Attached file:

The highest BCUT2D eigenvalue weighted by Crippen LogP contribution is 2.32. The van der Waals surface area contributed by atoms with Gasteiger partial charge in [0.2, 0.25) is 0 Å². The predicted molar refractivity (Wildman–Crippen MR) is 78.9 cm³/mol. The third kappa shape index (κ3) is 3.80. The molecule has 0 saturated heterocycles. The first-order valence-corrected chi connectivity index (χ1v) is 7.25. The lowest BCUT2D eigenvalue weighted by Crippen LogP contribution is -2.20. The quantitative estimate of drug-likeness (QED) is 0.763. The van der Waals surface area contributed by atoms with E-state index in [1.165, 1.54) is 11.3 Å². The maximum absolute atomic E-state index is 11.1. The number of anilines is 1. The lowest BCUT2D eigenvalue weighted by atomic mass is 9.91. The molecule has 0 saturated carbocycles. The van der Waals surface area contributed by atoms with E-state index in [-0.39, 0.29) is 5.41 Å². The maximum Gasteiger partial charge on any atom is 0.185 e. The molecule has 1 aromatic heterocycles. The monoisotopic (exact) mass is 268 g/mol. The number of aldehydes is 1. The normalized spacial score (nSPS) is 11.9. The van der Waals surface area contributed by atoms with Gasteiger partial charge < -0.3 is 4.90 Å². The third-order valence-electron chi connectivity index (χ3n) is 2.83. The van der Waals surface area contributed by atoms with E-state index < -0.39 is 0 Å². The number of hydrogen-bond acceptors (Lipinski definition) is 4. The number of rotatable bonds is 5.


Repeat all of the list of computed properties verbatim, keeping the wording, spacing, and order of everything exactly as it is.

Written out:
The highest BCUT2D eigenvalue weighted by Crippen LogP contribution is 2.32. The van der Waals surface area contributed by atoms with Gasteiger partial charge in [0.2, 0.25) is 0 Å². The predicted molar refractivity (Wildman–Crippen MR) is 78.9 cm³/mol. The third kappa shape index (κ3) is 3.80. The molecule has 0 saturated heterocycles. The first-order valence-corrected chi connectivity index (χ1v) is 7.25. The lowest BCUT2D eigenvalue weighted by Crippen LogP contribution is -2.20. The quantitative estimate of drug-likeness (QED) is 0.763. The van der Waals surface area contributed by atoms with E-state index in [1.165, 1.54) is 11.3 Å². The maximum absolute atomic E-state index is 11.1. The number of anilines is 1. The lowest BCUT2D eigenvalue weighted by atomic mass is 9.91. The molecule has 0 saturated carbocycles. The van der Waals surface area contributed by atoms with E-state index in [-0.39, 0.29) is 5.41 Å². The maximum Gasteiger partial charge on any atom is 0.185 e. The molecule has 1 aromatic heterocycles. The monoisotopic (exact) mass is 268 g/mol. The number of aldehydes is 1. The normalized spacial score (nSPS) is 11.9. The van der Waals surface area contributed by atoms with Gasteiger partial charge < -0.3 is 4.90 Å². The third-order valence-electron chi connectivity index (χ3n) is 2.83. The van der Waals surface area contributed by atoms with E-state index < -0.39 is 0 Å². The number of hydrogen-bond acceptors (Lipinski definition) is 4. The number of rotatable bonds is 5.